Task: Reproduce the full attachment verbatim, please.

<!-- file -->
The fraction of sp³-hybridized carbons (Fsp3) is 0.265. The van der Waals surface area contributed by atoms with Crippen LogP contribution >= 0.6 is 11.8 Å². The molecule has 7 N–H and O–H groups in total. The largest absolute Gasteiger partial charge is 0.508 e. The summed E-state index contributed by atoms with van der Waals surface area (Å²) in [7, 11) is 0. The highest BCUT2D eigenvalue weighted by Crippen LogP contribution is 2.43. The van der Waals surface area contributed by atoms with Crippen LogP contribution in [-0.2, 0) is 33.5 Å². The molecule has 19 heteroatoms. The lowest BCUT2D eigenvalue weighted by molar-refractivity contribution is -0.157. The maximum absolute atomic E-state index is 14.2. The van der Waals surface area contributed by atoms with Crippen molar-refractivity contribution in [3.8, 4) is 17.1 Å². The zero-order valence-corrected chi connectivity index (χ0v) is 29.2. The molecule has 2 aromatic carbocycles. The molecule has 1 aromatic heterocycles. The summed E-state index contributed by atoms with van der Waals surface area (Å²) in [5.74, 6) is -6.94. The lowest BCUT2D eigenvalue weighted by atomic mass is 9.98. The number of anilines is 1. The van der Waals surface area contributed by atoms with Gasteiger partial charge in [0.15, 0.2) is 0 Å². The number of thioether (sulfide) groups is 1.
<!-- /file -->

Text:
The fraction of sp³-hybridized carbons (Fsp3) is 0.265. The van der Waals surface area contributed by atoms with Crippen LogP contribution >= 0.6 is 11.8 Å². The molecule has 7 N–H and O–H groups in total. The largest absolute Gasteiger partial charge is 0.508 e. The summed E-state index contributed by atoms with van der Waals surface area (Å²) in [7, 11) is 0. The highest BCUT2D eigenvalue weighted by Crippen LogP contribution is 2.43. The van der Waals surface area contributed by atoms with Crippen LogP contribution in [-0.2, 0) is 33.5 Å². The molecule has 19 heteroatoms. The lowest BCUT2D eigenvalue weighted by molar-refractivity contribution is -0.157. The maximum absolute atomic E-state index is 14.2. The van der Waals surface area contributed by atoms with Crippen molar-refractivity contribution in [3.8, 4) is 17.1 Å². The zero-order valence-corrected chi connectivity index (χ0v) is 29.2. The molecule has 2 aromatic carbocycles. The molecule has 1 aromatic heterocycles. The summed E-state index contributed by atoms with van der Waals surface area (Å²) in [5.74, 6) is -6.94. The lowest BCUT2D eigenvalue weighted by atomic mass is 9.98. The number of anilines is 1. The van der Waals surface area contributed by atoms with Gasteiger partial charge in [0.15, 0.2) is 0 Å². The number of thioether (sulfide) groups is 1.